He further informs that the training programme will include courses in Basic and Advanced Emergency/Disaster Telecommunications; Satellite Communications; Broadband Wireless Systems in The Disaster Zone; Amateur Radio Emergency Communications and Basic Repairs and Troubleshooting of Equipment.
The first phase of the project will seek to recruit, train and equip some 360 emergency telecommunication operators islandwide. Mr. Corniffe explains that when these volunteers are trained, they can be called on to provide service anywhere in the region during times of disaster.
At least one of the issues posing a barrier could soon be addressed by the Minister of Local Government and Community Development, Hon. Noel Arscott, under whose portfolio ODPEM falls.
Speaking on behalf of the Minister at an ODPEM event in December, Senior Director of Hazard Mitigation in the Ministry, Philbert Brown, informed that Minister Arscott has committed to approach his fellow Parliamentarians to discuss the legal requirements now in place regarding the need for persons who operate amateur radios to have knowledge of Morse code in order to obtain licences.
In the meantime, the Telecommunications Department at ODPEM, under the guidance of Mr. Corniffe, has been conducting basic Community Emergency Telecommunications training in some communities across the island. Some of these communities receive equipment once the training is complete.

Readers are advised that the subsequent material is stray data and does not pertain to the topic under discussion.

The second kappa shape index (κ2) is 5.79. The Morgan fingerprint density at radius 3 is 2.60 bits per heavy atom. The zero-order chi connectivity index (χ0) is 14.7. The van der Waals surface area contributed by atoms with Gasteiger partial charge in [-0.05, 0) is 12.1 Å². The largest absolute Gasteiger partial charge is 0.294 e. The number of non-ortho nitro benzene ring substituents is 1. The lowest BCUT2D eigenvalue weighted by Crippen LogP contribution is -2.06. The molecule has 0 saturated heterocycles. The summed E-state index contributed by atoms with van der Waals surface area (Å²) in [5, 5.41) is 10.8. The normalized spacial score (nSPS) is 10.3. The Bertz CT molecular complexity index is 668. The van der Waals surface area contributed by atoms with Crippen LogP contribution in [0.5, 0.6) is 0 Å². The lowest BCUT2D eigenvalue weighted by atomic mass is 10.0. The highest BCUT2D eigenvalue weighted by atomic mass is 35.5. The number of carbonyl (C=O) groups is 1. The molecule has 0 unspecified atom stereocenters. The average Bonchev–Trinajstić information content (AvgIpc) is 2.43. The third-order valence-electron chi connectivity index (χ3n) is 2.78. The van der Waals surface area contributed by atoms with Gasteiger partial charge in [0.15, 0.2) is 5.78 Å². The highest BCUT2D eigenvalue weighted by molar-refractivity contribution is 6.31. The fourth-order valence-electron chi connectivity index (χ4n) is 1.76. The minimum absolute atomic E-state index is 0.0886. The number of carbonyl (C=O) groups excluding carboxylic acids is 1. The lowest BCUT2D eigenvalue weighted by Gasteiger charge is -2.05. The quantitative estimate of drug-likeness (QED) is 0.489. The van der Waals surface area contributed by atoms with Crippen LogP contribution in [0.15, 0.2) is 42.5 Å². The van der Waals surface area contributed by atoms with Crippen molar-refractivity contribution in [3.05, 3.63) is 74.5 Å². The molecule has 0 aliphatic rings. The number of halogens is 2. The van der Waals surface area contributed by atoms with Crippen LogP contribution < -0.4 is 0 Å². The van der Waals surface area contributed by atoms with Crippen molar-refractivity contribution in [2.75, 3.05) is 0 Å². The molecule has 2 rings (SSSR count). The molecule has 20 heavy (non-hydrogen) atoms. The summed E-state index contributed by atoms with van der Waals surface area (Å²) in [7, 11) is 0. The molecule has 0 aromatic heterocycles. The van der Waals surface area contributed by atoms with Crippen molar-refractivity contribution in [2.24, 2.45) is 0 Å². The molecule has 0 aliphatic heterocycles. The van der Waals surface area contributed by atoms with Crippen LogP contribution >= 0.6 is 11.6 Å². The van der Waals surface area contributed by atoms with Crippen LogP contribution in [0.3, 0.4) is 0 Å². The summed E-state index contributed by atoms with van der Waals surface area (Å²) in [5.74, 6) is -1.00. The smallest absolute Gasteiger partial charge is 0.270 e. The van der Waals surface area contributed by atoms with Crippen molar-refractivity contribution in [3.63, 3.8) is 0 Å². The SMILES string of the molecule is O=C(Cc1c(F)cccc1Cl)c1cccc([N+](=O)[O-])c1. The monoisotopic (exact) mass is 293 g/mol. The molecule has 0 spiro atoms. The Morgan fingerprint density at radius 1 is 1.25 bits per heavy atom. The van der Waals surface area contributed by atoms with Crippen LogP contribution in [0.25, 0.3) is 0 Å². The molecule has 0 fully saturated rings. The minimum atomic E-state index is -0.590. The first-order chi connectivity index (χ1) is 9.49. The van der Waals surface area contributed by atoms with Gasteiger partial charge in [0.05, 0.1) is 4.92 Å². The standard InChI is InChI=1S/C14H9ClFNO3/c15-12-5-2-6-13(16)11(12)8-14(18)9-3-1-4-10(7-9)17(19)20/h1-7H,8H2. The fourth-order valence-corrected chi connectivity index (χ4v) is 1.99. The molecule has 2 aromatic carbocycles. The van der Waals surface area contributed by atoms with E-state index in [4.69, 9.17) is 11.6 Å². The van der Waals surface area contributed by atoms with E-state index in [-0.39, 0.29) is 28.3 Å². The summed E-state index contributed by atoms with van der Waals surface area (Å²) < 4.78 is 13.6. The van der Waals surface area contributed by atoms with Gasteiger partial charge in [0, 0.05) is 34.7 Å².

Last year, a total of 119 residents from the communities of Browns Hall, Content, Giblatore, Gregory Park, Princessfield, Riversdale, Rivoli, Springvale, Thompson Pen and Waterford in St. Catherine received practical and theoretical training in Basic Emergency Telecommunications and were presented with emergency radios valued at US$5,260 or J$474,000. This was made possible through a partnership between ODPEM and HelpAge International.
Rivoli resident, Clive Robinson, was part of the training programme and was happy to participate.“I have received training and it did a lot for me, namely to serve my community and if possible other communities as well. Having the radio is something very good, because it might be our only means of communication,” he says.
In the meantime, the Telecommunications Department at ODPEM is in the process of developing a training manual. It has also sent an application to the Spectrum Management Authority, for the allocation of special frequencies for the operations of EARS.
The ODPEM is inviting persons who are interested to be part of EARS to contact the Telecommunications Department at 2-4 Haining Road, Kingston 5.